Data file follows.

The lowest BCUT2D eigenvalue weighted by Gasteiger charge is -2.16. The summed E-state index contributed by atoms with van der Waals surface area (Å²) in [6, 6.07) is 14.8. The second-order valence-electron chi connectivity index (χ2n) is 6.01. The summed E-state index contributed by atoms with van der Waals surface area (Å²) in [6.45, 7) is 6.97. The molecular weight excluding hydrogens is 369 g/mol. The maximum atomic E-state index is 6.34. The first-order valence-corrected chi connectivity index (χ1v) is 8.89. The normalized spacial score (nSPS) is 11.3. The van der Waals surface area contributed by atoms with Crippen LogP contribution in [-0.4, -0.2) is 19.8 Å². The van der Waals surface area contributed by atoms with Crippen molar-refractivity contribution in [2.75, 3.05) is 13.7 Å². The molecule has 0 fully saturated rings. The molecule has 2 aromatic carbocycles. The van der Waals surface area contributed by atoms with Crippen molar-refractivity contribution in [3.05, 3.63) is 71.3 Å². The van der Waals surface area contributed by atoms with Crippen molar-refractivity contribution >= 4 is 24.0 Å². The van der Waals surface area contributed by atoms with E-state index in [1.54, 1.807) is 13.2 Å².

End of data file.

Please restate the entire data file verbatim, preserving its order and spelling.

The lowest BCUT2D eigenvalue weighted by Gasteiger charge is -2.16. The summed E-state index contributed by atoms with van der Waals surface area (Å²) in [6, 6.07) is 14.8. The second-order valence-electron chi connectivity index (χ2n) is 6.01. The summed E-state index contributed by atoms with van der Waals surface area (Å²) in [6.45, 7) is 6.97. The molecular weight excluding hydrogens is 369 g/mol. The maximum atomic E-state index is 6.34. The first-order valence-corrected chi connectivity index (χ1v) is 8.89. The normalized spacial score (nSPS) is 11.3. The van der Waals surface area contributed by atoms with Crippen LogP contribution in [-0.4, -0.2) is 19.8 Å². The van der Waals surface area contributed by atoms with Crippen molar-refractivity contribution in [2.75, 3.05) is 13.7 Å². The molecule has 0 fully saturated rings. The molecule has 2 aromatic carbocycles. The van der Waals surface area contributed by atoms with Crippen molar-refractivity contribution in [3.05, 3.63) is 71.3 Å². The van der Waals surface area contributed by atoms with Crippen molar-refractivity contribution >= 4 is 24.0 Å². The van der Waals surface area contributed by atoms with E-state index in [1.54, 1.807) is 13.2 Å².